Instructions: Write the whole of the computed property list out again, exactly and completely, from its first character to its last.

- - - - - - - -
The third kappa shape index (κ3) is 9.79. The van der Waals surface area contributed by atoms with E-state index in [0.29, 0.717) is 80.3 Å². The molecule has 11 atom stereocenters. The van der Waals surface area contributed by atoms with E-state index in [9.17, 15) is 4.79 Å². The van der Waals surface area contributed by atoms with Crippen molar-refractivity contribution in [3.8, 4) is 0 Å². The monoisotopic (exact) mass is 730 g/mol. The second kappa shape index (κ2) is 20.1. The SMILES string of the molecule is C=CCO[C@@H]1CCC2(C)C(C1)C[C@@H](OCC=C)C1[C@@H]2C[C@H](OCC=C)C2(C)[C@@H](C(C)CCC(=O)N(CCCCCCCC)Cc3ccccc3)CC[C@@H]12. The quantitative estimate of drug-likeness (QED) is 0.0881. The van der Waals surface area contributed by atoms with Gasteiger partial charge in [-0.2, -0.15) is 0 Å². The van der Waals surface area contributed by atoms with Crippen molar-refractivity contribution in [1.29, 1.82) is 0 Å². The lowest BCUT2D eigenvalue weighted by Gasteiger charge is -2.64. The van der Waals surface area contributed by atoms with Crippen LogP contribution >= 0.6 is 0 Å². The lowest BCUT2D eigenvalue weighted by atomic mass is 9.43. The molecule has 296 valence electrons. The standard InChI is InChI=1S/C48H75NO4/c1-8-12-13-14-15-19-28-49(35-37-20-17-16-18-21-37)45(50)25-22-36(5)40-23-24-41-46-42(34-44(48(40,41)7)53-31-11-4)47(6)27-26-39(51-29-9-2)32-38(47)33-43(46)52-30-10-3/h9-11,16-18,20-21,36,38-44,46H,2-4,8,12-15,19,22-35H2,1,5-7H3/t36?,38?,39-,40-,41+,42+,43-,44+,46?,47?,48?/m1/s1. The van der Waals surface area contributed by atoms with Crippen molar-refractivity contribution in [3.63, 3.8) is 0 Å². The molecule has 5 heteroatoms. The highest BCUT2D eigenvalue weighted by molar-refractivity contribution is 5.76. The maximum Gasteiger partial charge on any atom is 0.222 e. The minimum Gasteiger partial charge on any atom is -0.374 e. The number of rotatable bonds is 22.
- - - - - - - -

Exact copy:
The third kappa shape index (κ3) is 9.79. The van der Waals surface area contributed by atoms with E-state index in [0.29, 0.717) is 80.3 Å². The molecule has 11 atom stereocenters. The van der Waals surface area contributed by atoms with E-state index in [9.17, 15) is 4.79 Å². The van der Waals surface area contributed by atoms with Crippen molar-refractivity contribution in [3.8, 4) is 0 Å². The monoisotopic (exact) mass is 730 g/mol. The second kappa shape index (κ2) is 20.1. The SMILES string of the molecule is C=CCO[C@@H]1CCC2(C)C(C1)C[C@@H](OCC=C)C1[C@@H]2C[C@H](OCC=C)C2(C)[C@@H](C(C)CCC(=O)N(CCCCCCCC)Cc3ccccc3)CC[C@@H]12. The quantitative estimate of drug-likeness (QED) is 0.0881. The van der Waals surface area contributed by atoms with Gasteiger partial charge in [-0.2, -0.15) is 0 Å². The van der Waals surface area contributed by atoms with Crippen molar-refractivity contribution in [1.29, 1.82) is 0 Å². The lowest BCUT2D eigenvalue weighted by Gasteiger charge is -2.64. The van der Waals surface area contributed by atoms with Crippen LogP contribution >= 0.6 is 0 Å². The lowest BCUT2D eigenvalue weighted by atomic mass is 9.43. The molecule has 296 valence electrons. The standard InChI is InChI=1S/C48H75NO4/c1-8-12-13-14-15-19-28-49(35-37-20-17-16-18-21-37)45(50)25-22-36(5)40-23-24-41-46-42(34-44(48(40,41)7)53-31-11-4)47(6)27-26-39(51-29-9-2)32-38(47)33-43(46)52-30-10-3/h9-11,16-18,20-21,36,38-44,46H,2-4,8,12-15,19,22-35H2,1,5-7H3/t36?,38?,39-,40-,41+,42+,43-,44+,46?,47?,48?/m1/s1. The van der Waals surface area contributed by atoms with Crippen molar-refractivity contribution in [3.63, 3.8) is 0 Å². The molecule has 5 heteroatoms. The highest BCUT2D eigenvalue weighted by molar-refractivity contribution is 5.76. The maximum Gasteiger partial charge on any atom is 0.222 e. The minimum Gasteiger partial charge on any atom is -0.374 e. The number of rotatable bonds is 22.